Review: Panoptic Segmentation

A Kind of Combination of Semantic Segmentation and Instance Segmentation

Panoptic Segmentation

Panoptic Segmentation
PS, by Facebook AI Research (FAIR), and Heidelberg University
2019 CVPR, Over 600 Citations (Sik-Ho Tsang @ Medium)
Panoptic Segmentation, Semantic Segmentation, Instance Segmentation

  • Panoptic Segmentation (PS) unifies the typically distinct tasks of semantic segmentation (assign a class label to each pixel) and instance segmentation (detect and segment each object instance).
  • A novel panoptic quality (PQ) metric is proposed to capture performance for all classes (stuff and things) in an interpretable and unified manner.
  • The aim is to revive the interest of the community in a more unified view of image segmentation.

Outline

  1. What is Panoptic Segmentation (PS)?
  2. Panoptic Quality (PQ) Metric
  3. Experimental Results

1. What is Panoptic Segmentation (PS)?

For a given (a) image, we show ground truth for: (b) semantic segmentation (per-pixel class labels), (c) instance segmentation (per-object mask and class label), and (d) the proposed panoptic segmentation task (per-pixel class+instance labels).
  • Things: countable objects such as people, animals, and tools.
  • Stuffs: amorphous regions of similar texture or material such as grass, sky, and road.
  • The PS task:
  1. encompasses both stuff and thing classes;
  2. uses a simple but general format; and
  3. introduces a uniform evaluation metric for all classes.

Panoptic segmentation generalizes both semantic and instance segmentation and it is expected that the unified task will present novel challenges and enable innovative new methods.

2. Panoptic Quality (PQ) Metric

Toy illustration of ground truth and predicted panoptic segmentations of an image
  • It involves two steps: (1) segment matching and (2) PQ computation given the matches.

2.1. Segment Matching

  • A predicted segment and a ground truth segment can match only if their intersection over union (IoU) is strictly greater than 0.5.
  • This requirement, together with the non-overlapping property of a panoptic segmentation, gives a unique matching: there can be at most one predicted segment matched with each ground truth segment.
  • Due to the uniqueness property, for IoU>0.5, any reasonable matching strategy (including greedy and optimal) will yield an identical matching.
  • Lower thresholds are unnecessary as matches with IoU≤0.5 are rare in practice.

A toy example is shown above: Pairs of segments of the same color have IoU larger than 0.5 and are therefore matched. The figure shows how the segments for the person class are partitioned into true positives TP, false negatives FN, and false positives FP.

2.2. PQ Computation

  • For each class, the unique matching splits the predicted and ground truth segments into three sets: true positives (TP), false positives (FP), and false negatives (FN), representing matched pairs of segments, unmatched predicted segments, and unmatched ground truth segments, respectively.
  • PQ is defined as:
  • where:
  • is simply the average IoU of matched segments, while.
  • is added to the denominator to penalize segments without matches.
  • If PQ is multiplied and divided by the size of the TP set, then PQ can be seen as the multiplication of a segmentation quality (SQ) term and a recognition quality (RQ) term:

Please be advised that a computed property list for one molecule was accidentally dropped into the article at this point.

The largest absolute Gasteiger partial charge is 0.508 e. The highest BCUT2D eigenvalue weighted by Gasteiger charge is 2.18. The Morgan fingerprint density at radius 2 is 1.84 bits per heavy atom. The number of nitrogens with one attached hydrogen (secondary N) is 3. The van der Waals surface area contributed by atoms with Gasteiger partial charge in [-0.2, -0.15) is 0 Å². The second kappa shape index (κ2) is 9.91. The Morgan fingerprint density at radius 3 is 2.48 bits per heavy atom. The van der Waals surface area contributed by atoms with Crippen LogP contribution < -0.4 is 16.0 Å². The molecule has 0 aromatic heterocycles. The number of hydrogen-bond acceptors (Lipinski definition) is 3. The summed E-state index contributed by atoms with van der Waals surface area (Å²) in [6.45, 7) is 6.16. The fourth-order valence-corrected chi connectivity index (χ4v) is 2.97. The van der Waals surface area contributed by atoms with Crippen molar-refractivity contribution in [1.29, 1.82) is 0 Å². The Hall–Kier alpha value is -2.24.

RQ is the familiar F1 score widely used for quality estimation in detection settings. SQ is simply the average IoU of matched segments.

  • The above decomposition provides further insight for analysis.

2.3. Post-Processing NMS

  • To measure PQ, we must first resolve these overlaps. A simple non-maximum suppression (NMS)-like procedure is performed.
  • We first sort the predicted segments by their confidence scores and remove instances with low scores.
  • Then, we iterate over sorted instances, starting from the most confident.
  • For each instance we first remove pixels which have been assigned to previous segments, then, if a sufficient fraction of the segment remains, we accept the non-overlapping portion, otherwise we discard the entire segment.
  • (There are also other details such as void labels when matching and calculating PQ. Please feel free to read the paper.)

3. Experimental Results

3.1. PQ for Thing

Machine results on instance segmentation (stuff classes ignored)
  • Some SOTA approaches such as Mask R-CNN and G-RMI are evaluated.
  • AP^NO: AP of the non-overlapping predictions.
  • Removing overlaps harms AP as detectors benefit from predicting multiple overlapping hypotheses.

Methods with better AP also have better AP^NO and likewise improved PQ.

3.2. PQ for Stuff

Machine results on semantic segmentation (thing classes ignored)

Methods with better mean IoU also show better PQ results.

3.3. Overall PQ

Human vs. machine performance
  • For SQ, machines trail humans only slightly.
  • On the other hand, machine RQ is dramatically lower than human RQ, especially on ADE20k and Vistas.

This implies that recognition, i.e., classification, is the main challenge for current methods. Overall, there is a significant gap between human and machine performance.

3.4. Visualization

Panoptic segmentation results on Cityscapes (left two) and ADE20k (right three)
  • Visualizations of panoptic outputs are shown above.

Panoptic segmentation is a kind of combination of semantic segmentation and instance segmentation.

The main purpose of this story is to introduce the PQ, SQ and RQ metrics.

Reference

[2019 CVPR] [PS]
Panoptic Segmentation

Panoptic Segmentation

2019 [PS]

My Other Previous Paper Readings

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